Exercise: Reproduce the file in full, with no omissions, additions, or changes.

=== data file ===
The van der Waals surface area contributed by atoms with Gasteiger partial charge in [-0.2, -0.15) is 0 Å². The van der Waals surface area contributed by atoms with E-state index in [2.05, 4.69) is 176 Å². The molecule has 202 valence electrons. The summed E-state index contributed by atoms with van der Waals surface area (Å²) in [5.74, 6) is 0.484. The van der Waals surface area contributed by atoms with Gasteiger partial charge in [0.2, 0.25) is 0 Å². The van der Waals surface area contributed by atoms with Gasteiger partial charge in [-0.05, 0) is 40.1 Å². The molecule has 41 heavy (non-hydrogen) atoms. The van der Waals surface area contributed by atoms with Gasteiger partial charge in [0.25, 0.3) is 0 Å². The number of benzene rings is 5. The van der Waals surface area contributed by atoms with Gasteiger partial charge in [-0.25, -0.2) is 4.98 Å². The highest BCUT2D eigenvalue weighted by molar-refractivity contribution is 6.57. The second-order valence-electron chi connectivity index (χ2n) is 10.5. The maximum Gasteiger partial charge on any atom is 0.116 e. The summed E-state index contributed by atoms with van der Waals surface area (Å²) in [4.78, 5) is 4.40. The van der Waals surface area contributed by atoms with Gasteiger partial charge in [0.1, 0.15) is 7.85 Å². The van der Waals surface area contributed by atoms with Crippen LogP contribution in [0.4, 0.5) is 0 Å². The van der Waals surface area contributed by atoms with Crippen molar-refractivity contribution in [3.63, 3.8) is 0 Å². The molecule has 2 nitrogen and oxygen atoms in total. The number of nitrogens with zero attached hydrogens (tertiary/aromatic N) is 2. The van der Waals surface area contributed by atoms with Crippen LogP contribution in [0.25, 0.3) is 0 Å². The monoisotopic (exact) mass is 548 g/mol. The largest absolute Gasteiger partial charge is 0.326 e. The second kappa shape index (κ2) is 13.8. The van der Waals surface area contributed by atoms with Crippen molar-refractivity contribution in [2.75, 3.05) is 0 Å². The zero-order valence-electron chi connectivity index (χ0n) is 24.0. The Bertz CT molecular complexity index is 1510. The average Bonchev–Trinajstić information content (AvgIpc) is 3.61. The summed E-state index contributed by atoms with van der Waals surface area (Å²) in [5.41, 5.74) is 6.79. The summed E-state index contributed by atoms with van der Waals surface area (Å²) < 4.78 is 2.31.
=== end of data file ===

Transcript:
The van der Waals surface area contributed by atoms with Gasteiger partial charge in [-0.2, -0.15) is 0 Å². The van der Waals surface area contributed by atoms with E-state index in [2.05, 4.69) is 176 Å². The molecule has 202 valence electrons. The summed E-state index contributed by atoms with van der Waals surface area (Å²) in [5.74, 6) is 0.484. The van der Waals surface area contributed by atoms with Gasteiger partial charge in [0.2, 0.25) is 0 Å². The van der Waals surface area contributed by atoms with Gasteiger partial charge in [-0.05, 0) is 40.1 Å². The molecule has 41 heavy (non-hydrogen) atoms. The van der Waals surface area contributed by atoms with Gasteiger partial charge in [0.25, 0.3) is 0 Å². The number of benzene rings is 5. The van der Waals surface area contributed by atoms with Gasteiger partial charge in [-0.25, -0.2) is 4.98 Å². The highest BCUT2D eigenvalue weighted by molar-refractivity contribution is 6.57. The second-order valence-electron chi connectivity index (χ2n) is 10.5. The maximum Gasteiger partial charge on any atom is 0.116 e. The summed E-state index contributed by atoms with van der Waals surface area (Å²) in [4.78, 5) is 4.40. The van der Waals surface area contributed by atoms with Gasteiger partial charge in [0.1, 0.15) is 7.85 Å². The van der Waals surface area contributed by atoms with Crippen LogP contribution in [0.4, 0.5) is 0 Å². The van der Waals surface area contributed by atoms with Crippen molar-refractivity contribution in [3.63, 3.8) is 0 Å². The molecule has 2 nitrogen and oxygen atoms in total. The number of nitrogens with zero attached hydrogens (tertiary/aromatic N) is 2. The van der Waals surface area contributed by atoms with Crippen LogP contribution in [0.25, 0.3) is 0 Å². The monoisotopic (exact) mass is 548 g/mol. The largest absolute Gasteiger partial charge is 0.326 e. The second kappa shape index (κ2) is 13.8. The van der Waals surface area contributed by atoms with Crippen molar-refractivity contribution in [2.75, 3.05) is 0 Å². The zero-order valence-electron chi connectivity index (χ0n) is 24.0. The Bertz CT molecular complexity index is 1510. The average Bonchev–Trinajstić information content (AvgIpc) is 3.61. The summed E-state index contributed by atoms with van der Waals surface area (Å²) in [5.41, 5.74) is 6.79. The summed E-state index contributed by atoms with van der Waals surface area (Å²) < 4.78 is 2.31.